• Meanwhile, in the Future... - There is some alternative chronology in the middle of the book in the section dealing with the burning down of the Hytherton house. We alternate between Michal's discovery, reaction and realisations about Seymour's role in everything, and the process by which Alyosha, Frinton, Vainyte and Seymour contrive to edit Michal out of official existence.
  • Naïve Newcomer - Michal at the beginning of the book. Passed from person to person over his first week at Lowe Road, he becomes entangled in their games and interests and perspectives - from Seymour's initial brutality to Nurse Fry's gentle patience, back to Seymour to be formally signed in, to Ellis to be shown around (and given some background on what has happened to his celebrity wife while he has been separated from her) and to Yuri to face his first night. It may be an Info Dump but it is generating the hooks on which the whole story begins to hang.
  • Nobody Poops - averted with Michal. The bedpan knocked over by Hilda Grafton only adds to the impression the workhouse staff have of him as mentally ill. Dysentery was associated with asylums during the mid-19th century, with issues surrounding Haydock Lodge, forcing the reform of at least the British systems of restraint and neglect. Here Michal's incontinence is linked to his fear when effectively waterboarded by Falls and then exorcised by the nuns and their shaman. It also forms a central part of Michal's struggles in Part 2.
  • No-Holds-Barred Beatdown - Wojtek on admission to Pendlebury. The way he handles the receiving orderly, however, gives him ideas of going into professional bare-knuckle fighting as a route out of his own private incarceration and wins him certain favour with the trusties, making his stay at a spike more pleasant than Michal's until the end. The trope is played straight with the ultimate ending..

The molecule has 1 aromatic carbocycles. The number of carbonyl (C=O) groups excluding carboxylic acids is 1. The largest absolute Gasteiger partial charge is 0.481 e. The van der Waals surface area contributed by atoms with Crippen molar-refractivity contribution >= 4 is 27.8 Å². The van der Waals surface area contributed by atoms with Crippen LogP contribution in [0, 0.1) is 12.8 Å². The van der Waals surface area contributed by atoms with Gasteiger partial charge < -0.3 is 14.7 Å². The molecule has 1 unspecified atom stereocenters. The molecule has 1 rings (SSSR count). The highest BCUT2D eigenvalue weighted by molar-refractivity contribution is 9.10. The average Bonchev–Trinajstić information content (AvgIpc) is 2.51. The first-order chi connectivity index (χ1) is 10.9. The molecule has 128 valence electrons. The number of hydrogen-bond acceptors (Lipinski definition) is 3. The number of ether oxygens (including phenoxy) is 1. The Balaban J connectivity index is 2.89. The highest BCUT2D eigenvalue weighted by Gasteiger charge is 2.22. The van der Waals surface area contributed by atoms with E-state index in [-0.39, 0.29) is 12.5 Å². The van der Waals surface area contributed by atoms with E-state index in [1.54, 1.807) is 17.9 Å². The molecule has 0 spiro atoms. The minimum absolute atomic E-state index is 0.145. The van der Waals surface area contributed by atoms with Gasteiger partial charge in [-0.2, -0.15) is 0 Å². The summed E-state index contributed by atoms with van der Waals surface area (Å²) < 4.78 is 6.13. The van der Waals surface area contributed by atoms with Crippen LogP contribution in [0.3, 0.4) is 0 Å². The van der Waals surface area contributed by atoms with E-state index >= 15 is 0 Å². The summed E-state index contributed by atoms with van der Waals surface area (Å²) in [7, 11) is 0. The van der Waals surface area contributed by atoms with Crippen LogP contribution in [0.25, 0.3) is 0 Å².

• No Periods, Period - Aushra knows that pleading her belly - where a pregnant woman can't be hanged - won't wash with the militia when she finds blood in her knickers.
  • Officer and a Gentleman - Seymour, on the surface, fits the evil version of the trope. His experiences during the war are known, and he used The Uriah Gambit once, if not more, to be able to plunder the effects of his fellow soldiers who never made it back. He transferred the tactic to Lockley once he left the army and took over at Lowe Road.
  • Offstage Waiting Room - lampshaded. From the time Michal is exorcised and begins work for Mlynarczyk and the day he leaves on exeat expecting to go home, a month elapses. We see the ruined house - and then how it got like that. Except, it involves Alexei coming to the workhouse twice. The solution? Michal is just existing there, waiting to be allowed to leave properly, but otherwise beginning to get used to the situation. Although he could still have made it home, by the night before the house is destroyed, he's laughing and joking with his fellow inmates, even the bullies, and Alexei doesn't say anything because it wouldn't be in his interests to do so. What is crucial is that Michal has a life to lead in between escapades, and that adjusting to the new life is taking place even though he intends to go home. Except, of course, he can't - neither physically, nor mentally/emotionally.
  • Oh My Gods! - "Go'ss-blimey" or "Go'ss-knows". Fricka is a goddess, hence the changes.
  • One Steve Limit - Subverted. In the course of their search for Michal, the militia turn up several Michal Piechs registered in Ludlin. Most can be discounted. One is registered at Lowe Road. Oops...or is it?
  • Porn Stash - Ellis is getting off to a picture of Michal's wife. Because of the way celebrities were not universally known by their faces in the 1880s - allowing even the Prince of Wales, later Edward VII, to stay incognito at a Dorset hotel anonymously on a couch when there was no room for him - he doesn't realise the woman he sticks for ten tanners in the courtyard is Carrie Sewell-Piech. This is also why Michal is not recognised - the newspaper likenesses of him are inaccurate and exaggerated, and as a result not even Andrew Russell knows who he is.
  • Precision F-Strike - Kumarin at the end, referring to Seymour. It's more of a Precision C strike.